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25 Hidden Locations In Fallout New Vegas Even Super Fans Haven’t Found

Fallout: New Vegas is the greatest game of all-time. It’s already been scientifically proven, so you can’t argue with it. Full of great storytelling, player choice, interesting characters, and great locations to explore, there are plenty of things to see and do. I’ve probably spent over 1,000 hours playing New Vegas since it came out, and I don’t regret a single second of it. It’s also a great antidote if you’ve been struck by the horrors of Fallout 76, and, like me, you feel Bethesda ruined the Fallout franchise even before that broken disaster of a game.

One of the things that makes New Vegas so great is its big, open world. Truth be told, the world itself isn’t all that large, it wasn’t even that big when it came out. But what makes it stand out from other open world games is the sheer density. It’s not full of boring, repetitive mini-games or pointless locations like others, but locations that are either vital to quests, or contain a vital piece of world-building that makes New Vegas feel real.

Thing is, a lot of these locations are hidden, too. There are some prime pieces of real estate in New Vegas that the game doesn’t point you to, which is great. You have to find these places yourself, which only adds to the realism. But if you’re lazy, or if you just haven’t found them yet, here’s a list of 25 hidden locations in New Vegas you might not have found yet.

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24 The Fiend Residence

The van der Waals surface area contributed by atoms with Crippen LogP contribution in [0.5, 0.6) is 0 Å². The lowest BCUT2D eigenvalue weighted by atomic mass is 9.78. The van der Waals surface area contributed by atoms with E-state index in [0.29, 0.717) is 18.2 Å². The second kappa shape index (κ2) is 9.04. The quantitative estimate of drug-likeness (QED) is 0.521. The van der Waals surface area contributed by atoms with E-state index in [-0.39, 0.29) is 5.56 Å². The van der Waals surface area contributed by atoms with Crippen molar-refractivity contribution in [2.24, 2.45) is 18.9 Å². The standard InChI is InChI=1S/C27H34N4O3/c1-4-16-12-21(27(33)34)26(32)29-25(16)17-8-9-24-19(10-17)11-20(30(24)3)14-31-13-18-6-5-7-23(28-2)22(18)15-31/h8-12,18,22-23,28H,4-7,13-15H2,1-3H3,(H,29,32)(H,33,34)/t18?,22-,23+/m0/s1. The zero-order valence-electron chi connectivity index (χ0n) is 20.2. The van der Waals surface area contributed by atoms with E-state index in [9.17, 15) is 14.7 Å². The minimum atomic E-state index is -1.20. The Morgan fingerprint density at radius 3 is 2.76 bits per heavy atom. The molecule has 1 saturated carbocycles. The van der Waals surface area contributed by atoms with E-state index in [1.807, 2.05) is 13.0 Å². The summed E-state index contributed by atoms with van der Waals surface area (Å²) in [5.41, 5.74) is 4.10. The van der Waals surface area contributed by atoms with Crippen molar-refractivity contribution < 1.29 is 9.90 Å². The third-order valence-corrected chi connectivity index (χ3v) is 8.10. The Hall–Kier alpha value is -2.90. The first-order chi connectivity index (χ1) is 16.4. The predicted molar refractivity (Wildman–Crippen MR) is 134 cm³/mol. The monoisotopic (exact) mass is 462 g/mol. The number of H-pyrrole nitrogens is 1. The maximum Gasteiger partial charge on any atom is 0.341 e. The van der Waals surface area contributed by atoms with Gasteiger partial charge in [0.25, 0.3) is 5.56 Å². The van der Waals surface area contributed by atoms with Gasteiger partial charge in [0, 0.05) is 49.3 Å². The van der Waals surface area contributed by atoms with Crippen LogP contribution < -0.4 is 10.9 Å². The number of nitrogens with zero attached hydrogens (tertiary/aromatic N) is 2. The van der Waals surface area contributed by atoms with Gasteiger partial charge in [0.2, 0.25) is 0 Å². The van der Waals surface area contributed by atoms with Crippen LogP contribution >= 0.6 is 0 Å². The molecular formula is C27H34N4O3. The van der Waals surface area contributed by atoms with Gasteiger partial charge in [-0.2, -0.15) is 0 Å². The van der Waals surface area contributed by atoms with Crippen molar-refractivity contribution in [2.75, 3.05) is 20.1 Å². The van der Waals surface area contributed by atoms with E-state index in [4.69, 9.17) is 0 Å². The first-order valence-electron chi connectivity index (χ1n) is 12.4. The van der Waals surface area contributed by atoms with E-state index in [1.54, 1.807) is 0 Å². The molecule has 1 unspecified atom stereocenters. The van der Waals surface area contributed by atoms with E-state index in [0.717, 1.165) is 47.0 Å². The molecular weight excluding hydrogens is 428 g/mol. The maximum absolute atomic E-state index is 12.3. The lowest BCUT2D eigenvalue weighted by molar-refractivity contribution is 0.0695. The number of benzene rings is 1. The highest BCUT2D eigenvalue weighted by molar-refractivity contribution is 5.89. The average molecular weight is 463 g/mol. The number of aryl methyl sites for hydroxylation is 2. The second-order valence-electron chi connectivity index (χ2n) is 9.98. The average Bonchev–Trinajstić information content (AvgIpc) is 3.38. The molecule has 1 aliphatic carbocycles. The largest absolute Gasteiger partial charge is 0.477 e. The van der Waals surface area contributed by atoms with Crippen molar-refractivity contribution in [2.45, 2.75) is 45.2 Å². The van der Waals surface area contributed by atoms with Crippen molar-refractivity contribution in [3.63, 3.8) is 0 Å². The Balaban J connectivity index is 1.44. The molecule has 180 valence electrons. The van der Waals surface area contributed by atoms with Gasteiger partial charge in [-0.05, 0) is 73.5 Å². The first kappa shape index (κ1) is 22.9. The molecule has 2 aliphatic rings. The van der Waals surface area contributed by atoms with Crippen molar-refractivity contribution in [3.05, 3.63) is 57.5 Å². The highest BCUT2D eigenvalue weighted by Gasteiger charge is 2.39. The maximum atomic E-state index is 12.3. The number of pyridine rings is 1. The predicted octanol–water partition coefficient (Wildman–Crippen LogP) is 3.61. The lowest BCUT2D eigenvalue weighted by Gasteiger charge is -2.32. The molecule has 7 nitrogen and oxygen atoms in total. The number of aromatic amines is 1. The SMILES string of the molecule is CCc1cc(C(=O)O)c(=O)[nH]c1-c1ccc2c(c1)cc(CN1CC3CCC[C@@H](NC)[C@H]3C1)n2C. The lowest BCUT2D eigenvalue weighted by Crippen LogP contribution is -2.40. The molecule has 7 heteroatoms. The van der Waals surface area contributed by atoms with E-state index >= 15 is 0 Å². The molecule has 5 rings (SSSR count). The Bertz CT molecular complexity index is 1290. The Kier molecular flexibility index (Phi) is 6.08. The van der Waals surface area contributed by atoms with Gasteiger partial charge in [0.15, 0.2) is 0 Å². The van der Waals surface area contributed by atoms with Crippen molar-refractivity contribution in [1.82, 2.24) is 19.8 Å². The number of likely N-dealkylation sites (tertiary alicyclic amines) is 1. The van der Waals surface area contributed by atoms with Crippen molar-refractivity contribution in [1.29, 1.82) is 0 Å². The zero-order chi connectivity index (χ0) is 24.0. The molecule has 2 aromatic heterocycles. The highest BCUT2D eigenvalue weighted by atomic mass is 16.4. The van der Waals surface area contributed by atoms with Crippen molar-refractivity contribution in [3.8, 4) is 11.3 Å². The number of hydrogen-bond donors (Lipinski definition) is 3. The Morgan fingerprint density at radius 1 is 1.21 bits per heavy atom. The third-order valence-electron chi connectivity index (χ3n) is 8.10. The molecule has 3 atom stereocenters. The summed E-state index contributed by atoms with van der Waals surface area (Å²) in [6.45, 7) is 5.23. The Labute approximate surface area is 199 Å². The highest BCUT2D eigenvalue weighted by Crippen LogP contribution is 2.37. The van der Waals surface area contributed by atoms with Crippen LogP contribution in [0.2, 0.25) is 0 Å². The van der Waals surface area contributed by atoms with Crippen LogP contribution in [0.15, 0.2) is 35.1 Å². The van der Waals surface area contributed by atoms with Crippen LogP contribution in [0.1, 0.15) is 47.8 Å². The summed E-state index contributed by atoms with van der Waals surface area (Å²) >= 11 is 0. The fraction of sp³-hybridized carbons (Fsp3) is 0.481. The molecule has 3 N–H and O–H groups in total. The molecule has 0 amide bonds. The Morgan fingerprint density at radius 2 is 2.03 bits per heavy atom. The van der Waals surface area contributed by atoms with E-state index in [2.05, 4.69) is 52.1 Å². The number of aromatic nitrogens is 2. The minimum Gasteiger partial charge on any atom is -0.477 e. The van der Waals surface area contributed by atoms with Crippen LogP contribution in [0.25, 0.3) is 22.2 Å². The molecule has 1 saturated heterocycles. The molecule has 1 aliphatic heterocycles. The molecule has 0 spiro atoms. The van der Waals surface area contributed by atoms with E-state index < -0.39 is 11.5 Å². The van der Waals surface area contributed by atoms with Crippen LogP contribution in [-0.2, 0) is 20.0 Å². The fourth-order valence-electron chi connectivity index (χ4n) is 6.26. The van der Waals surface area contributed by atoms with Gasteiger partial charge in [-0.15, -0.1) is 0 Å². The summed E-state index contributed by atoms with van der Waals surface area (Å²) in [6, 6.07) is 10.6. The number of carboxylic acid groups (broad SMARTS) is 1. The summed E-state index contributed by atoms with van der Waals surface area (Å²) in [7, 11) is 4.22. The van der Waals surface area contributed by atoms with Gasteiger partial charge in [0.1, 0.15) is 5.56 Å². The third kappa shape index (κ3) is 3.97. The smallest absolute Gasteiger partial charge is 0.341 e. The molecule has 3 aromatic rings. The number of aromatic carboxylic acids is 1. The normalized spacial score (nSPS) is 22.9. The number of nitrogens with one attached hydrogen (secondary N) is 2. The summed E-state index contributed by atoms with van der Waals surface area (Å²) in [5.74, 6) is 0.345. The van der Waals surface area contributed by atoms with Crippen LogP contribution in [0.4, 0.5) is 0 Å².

via: fallout.wikia.com

Known simply as “the Fiend house” after the gang that lives there, this tiny house is located south of Horowitz Farmstead, and north of Miguel’s Pawn Shop. There are usually two Fiends guarding the outside, and two more inside.

What’s remarkable about this location is how unremarkable it is. No quests relate to this building, the people there aren’t important, there are no super awesome weapons hiding inside. What makes it all the more strange is that all the other tiny houses that look just like it in the area are non-enterable, so why is this specific house different?

23 The Crashed Vertibird

via: Fallout Wiki

Tucked away far to the south of the map you’ll find a crashed Vertibird, Fallout’s version of a helicopter. And when I say crashed, I mean crashed. It landed so hard it’s sunk several feet into the ground. That hasn’t damaged two Sentry Bots or Mister Gutsys it was transporting though, who’ll attack if you get too close.

Here, you’ll find the Tesla-Beaton Prototype cannon, a fairly useless weapon named after Kate Beaton of Hark! A Vagrant fame. The spot is also an easy trigger point for Arcade Gannon’s For Auld Lang Syne quest.

22 Griffith Peak

via: fallout.wikia.com

Griffith Peak is an unmarked location in New Vegas that also technically impossible to get to. Located outside of Jacobstown, near Mount Charleston, Griffith Peak is the highest natural point on the New Vegas map. The only problem is, you can’t actually get there thanks to copious invisible walls.

It would have been fun to be able to climb the mountain and blow up Super Mutants in one of the few areas of the map covered in snow. I guess we’ll have to wish for a nuclear winter somewhere else.

21 The Humble Sealed Sewers

via: fallout.wikia.com

Not many people know this, but underneath the majority of New Vegas is a vast sewer system. Much of these sewers were rendered un-enterable before the game was shipped, for fear of the player hopping in at Primm and skipping straight to Vegas. There are still a handful of sewers left in the game, but they don’t go anywhere, and they don’t contain anything of note.

Except for the Sealed Sewers, which is only accessible through another part of the sewer system, making it hard to find even if you do know it exists. Here, you’ll find The Humble Cudgel, a lead pipe variant that’s useless to anyone not playing a melee build.

20 Scorpion Burrow

via: fallout.wikia.com

Another unmarked location, the Scorpion Burrow is located halfway between Crescent Canyon West and Mojave Drive-in. It’s a spot of the map where there’s not a whole lot going on, and because it’s located in the middle of a sandstorm-engulfed dry lake bed, it’s easy to miss.